“So far, every action, every nomination that we have seen from the nascent Biden administration, insofar as it concerns China, has lessened the scrutiny, has lessened the sanctions, has lessened the pressure on communist China,” Cruz said in a speech during a Senate meeting on Tuesday.
“We are seeing a steady and systematic embrace of communist China, and that is dangerous. That is dangerous for our nation. It is foolhardy.”
Cruz opposed the confirmation of President Joe Biden’s pick for Commerce secretary, Gina Raimondo, who he believed has joined the “rush to embrace the worst elements of the Chinese Communist Party.”
Raimondo, the governor of Rhode Island, has refused to clarify whether she would uphold the trade restriction on Chinese telecom giant Huawei, which Cruz described as an “espionage agency of the Chinese Communist Party.” The Senate voted 84 to 15 Tuesday to confirm her as the coming secretary of Commerce.
Over the past two years under the Trump administration, the Department of Commerce placed Huawei and roughly 150 of its affiliates on the sanction list in a bid to cut the firm from critical American technology and software. The Federal Communications Commission officially designated Huawei a national security threat last June.
During her Jan. 26 confirmation hearing, Raimondo, a Democrat, pledged a hard stance on China to protect U.S. telecommunication networks from anti-competitive Chinese behaviors, but declined to say whether she would maintain the blacklist on Huawei. Pressed by Cruz, she said she would work with lawmakers, industry, and allies to “make an assessment as to what’s best for American national and economic security.”
“As my colleagues know, nominees will never be more engaged, more transparent, or more forthcoming than during their confirmation process,” Cruz said. “That governor Raimondo has refused to be any one of these speaks volumes to how she would act if confirmed as secretary.”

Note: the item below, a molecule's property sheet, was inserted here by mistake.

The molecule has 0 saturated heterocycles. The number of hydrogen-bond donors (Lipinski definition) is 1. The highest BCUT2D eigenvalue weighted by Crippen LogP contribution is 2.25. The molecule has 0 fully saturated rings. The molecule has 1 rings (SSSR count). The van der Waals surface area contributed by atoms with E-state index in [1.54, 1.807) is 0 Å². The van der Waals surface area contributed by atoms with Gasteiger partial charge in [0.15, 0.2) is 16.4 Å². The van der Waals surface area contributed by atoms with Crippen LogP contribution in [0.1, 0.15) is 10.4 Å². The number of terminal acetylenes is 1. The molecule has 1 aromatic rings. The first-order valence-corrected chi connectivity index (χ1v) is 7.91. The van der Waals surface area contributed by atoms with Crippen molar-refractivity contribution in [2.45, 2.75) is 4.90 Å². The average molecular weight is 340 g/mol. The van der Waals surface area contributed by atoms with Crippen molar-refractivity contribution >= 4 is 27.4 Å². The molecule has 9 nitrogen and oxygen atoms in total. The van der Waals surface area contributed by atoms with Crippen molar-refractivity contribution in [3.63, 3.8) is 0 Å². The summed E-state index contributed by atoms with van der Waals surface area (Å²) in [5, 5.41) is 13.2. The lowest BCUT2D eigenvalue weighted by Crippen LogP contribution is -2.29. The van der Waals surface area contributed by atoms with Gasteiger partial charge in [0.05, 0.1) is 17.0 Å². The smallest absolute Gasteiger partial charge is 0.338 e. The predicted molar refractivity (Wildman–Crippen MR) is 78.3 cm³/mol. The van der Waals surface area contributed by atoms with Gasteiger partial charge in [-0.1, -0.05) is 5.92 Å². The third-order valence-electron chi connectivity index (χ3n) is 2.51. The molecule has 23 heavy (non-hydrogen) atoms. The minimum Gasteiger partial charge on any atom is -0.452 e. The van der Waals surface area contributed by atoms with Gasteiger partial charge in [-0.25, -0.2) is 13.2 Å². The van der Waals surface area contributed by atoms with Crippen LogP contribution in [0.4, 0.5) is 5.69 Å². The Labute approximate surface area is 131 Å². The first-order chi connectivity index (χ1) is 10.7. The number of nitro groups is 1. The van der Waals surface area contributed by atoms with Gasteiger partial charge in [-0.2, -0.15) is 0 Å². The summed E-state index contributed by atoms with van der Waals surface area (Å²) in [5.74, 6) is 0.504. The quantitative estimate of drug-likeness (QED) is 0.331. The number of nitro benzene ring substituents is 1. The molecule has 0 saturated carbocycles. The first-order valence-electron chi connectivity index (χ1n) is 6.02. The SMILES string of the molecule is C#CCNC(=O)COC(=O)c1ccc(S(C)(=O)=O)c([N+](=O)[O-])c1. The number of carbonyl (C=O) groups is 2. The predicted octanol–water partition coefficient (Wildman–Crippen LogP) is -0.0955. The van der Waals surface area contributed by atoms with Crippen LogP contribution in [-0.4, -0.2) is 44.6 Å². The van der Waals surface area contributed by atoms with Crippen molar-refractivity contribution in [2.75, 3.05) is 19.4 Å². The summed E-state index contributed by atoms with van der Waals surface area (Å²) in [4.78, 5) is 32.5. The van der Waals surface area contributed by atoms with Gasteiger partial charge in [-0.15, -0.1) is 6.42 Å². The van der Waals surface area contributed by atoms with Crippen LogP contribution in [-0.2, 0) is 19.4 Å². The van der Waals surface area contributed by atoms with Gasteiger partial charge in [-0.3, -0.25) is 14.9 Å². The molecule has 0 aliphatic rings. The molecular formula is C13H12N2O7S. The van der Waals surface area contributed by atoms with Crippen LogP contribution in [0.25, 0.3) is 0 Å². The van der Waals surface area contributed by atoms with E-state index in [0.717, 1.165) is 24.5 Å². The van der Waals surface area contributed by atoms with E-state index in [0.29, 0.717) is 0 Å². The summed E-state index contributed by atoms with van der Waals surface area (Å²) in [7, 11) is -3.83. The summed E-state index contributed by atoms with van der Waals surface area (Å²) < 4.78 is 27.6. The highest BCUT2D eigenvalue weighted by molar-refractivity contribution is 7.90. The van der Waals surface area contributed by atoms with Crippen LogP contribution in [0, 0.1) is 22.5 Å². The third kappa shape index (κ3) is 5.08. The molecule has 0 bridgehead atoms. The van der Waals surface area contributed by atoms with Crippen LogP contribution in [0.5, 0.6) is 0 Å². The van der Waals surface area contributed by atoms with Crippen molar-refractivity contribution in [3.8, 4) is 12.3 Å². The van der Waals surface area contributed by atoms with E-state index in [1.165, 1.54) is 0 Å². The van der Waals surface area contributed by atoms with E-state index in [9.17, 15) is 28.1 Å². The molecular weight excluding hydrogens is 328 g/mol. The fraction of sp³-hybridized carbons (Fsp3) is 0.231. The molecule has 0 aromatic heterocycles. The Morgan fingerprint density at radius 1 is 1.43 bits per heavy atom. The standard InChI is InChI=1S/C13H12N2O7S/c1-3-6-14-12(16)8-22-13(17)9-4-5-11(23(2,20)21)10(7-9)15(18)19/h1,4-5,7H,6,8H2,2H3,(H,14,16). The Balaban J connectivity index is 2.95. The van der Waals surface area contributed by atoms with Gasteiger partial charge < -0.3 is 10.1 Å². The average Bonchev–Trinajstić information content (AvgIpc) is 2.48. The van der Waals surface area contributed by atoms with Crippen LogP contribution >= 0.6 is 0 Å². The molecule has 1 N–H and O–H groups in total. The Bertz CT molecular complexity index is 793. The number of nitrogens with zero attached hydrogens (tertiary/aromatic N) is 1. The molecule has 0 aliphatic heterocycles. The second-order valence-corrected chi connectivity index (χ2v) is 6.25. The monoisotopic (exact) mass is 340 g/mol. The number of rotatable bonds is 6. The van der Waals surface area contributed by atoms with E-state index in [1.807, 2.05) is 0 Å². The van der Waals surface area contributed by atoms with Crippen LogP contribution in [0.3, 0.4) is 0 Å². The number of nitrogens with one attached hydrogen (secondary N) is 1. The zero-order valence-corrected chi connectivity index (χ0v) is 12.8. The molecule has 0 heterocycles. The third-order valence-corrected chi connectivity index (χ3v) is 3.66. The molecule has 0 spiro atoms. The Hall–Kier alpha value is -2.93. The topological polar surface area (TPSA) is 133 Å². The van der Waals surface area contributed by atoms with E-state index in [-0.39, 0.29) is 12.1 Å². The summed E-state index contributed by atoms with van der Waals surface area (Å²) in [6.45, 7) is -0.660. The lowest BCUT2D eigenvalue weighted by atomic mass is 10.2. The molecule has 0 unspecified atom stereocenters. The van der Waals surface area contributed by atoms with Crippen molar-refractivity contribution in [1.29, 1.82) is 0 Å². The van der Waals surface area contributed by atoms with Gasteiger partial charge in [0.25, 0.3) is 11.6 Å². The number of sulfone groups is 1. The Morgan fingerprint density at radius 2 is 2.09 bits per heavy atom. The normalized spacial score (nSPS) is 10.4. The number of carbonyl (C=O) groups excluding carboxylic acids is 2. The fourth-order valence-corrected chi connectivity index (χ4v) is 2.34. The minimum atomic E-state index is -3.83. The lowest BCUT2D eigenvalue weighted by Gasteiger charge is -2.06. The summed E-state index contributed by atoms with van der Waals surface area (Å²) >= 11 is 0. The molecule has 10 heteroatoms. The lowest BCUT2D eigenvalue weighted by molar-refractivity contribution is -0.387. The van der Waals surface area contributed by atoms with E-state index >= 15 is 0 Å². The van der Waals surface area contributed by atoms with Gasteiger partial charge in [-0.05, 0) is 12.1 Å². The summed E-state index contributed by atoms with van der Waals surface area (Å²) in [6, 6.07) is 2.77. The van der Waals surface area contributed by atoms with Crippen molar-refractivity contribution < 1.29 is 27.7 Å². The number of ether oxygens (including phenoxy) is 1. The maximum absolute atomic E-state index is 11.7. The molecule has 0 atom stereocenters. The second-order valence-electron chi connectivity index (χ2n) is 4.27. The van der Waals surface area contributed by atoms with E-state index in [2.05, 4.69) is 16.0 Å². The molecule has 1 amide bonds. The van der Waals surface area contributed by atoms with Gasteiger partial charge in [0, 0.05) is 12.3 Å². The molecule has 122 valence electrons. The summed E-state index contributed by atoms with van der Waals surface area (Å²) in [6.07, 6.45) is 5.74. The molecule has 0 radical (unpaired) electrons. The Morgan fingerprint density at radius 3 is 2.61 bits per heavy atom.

The Biden team has projected a tough-on-China image but often remained elusive on details.
White House press secretary Jen Psaki has described the two countries’ relationship as “one of strong competition,” citing the need to deploy a strategic, multilateral approach when dealing with China.
Katherine Tai, nominee for U.S. Trade Representative, described the Chinese regime as “simultaneously a rival, a trade partner, and an outsized player whose cooperation we’ll also need to address certain global challenges.” President Joe Biden’s CIA director nominee William Burns called Beijing a “formidable, authoritarian adversary” but also noted areas of “mutual interests,” such as climate change.
Chinese officials have meanwhile escalated their rhetoric, laying out demands for the United States on issues such as trade, Taiwan, Hong Kong, and human rights as preconditions for “healthy” diplomatic relations.
While officials from both political parties have mistaken Beijing as a friend, the COVID-19 pandemic has led the world to see the “systemic pattern of lies and deception and death coming from the Chinese communist government,” Cruz said.
Following the pandemic, the UK, which was on the path of allowing Huawei to build its 5G network, awakened to the regime’s threats and “stepped back from the brink,” Cruz said.
He expressed hopes that the perceived pattern of the new administration appeasing China “will not lighten up on our allies and encourage them to move forward with Huawei, to allow the espionage architecture to be put in place in their nations.”
“That would render America more vulnerable. It would render our allies more vulnerable. It would render the world more vulnerable,” he said.